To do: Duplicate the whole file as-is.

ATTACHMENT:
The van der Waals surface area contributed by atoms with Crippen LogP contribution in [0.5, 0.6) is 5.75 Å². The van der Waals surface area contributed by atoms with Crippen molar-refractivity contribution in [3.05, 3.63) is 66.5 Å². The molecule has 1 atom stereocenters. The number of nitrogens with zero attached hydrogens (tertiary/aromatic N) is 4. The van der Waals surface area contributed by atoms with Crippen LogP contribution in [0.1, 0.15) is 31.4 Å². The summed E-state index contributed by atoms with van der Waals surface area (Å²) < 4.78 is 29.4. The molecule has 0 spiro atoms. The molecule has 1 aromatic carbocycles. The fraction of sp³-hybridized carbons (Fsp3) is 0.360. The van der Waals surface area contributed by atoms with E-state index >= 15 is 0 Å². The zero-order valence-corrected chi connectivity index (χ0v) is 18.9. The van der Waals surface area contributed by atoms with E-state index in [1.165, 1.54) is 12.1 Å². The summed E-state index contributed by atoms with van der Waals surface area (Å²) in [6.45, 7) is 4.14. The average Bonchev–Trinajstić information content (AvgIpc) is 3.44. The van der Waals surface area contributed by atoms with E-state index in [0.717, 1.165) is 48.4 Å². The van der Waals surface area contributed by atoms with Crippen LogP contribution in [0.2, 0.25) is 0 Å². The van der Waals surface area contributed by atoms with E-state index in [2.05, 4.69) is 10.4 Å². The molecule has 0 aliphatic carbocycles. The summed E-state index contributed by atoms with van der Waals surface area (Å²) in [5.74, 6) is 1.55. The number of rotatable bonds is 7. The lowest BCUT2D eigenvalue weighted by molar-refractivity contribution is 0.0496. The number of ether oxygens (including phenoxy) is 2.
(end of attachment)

The van der Waals surface area contributed by atoms with Crippen LogP contribution in [0.5, 0.6) is 5.75 Å². The van der Waals surface area contributed by atoms with Crippen molar-refractivity contribution in [3.05, 3.63) is 66.5 Å². The molecule has 1 atom stereocenters. The number of nitrogens with zero attached hydrogens (tertiary/aromatic N) is 4. The van der Waals surface area contributed by atoms with Crippen LogP contribution in [0.1, 0.15) is 31.4 Å². The summed E-state index contributed by atoms with van der Waals surface area (Å²) < 4.78 is 29.4. The molecule has 0 spiro atoms. The molecule has 1 aromatic carbocycles. The fraction of sp³-hybridized carbons (Fsp3) is 0.360. The van der Waals surface area contributed by atoms with E-state index >= 15 is 0 Å². The zero-order valence-corrected chi connectivity index (χ0v) is 18.9. The van der Waals surface area contributed by atoms with E-state index in [1.165, 1.54) is 12.1 Å². The summed E-state index contributed by atoms with van der Waals surface area (Å²) in [6.45, 7) is 4.14. The average Bonchev–Trinajstić information content (AvgIpc) is 3.44. The van der Waals surface area contributed by atoms with E-state index in [0.717, 1.165) is 48.4 Å². The van der Waals surface area contributed by atoms with Crippen LogP contribution in [0.2, 0.25) is 0 Å². The van der Waals surface area contributed by atoms with E-state index in [2.05, 4.69) is 10.4 Å². The molecule has 0 aliphatic carbocycles. The summed E-state index contributed by atoms with van der Waals surface area (Å²) in [5.74, 6) is 1.55. The number of rotatable bonds is 7. The lowest BCUT2D eigenvalue weighted by molar-refractivity contribution is 0.0496. The number of ether oxygens (including phenoxy) is 2.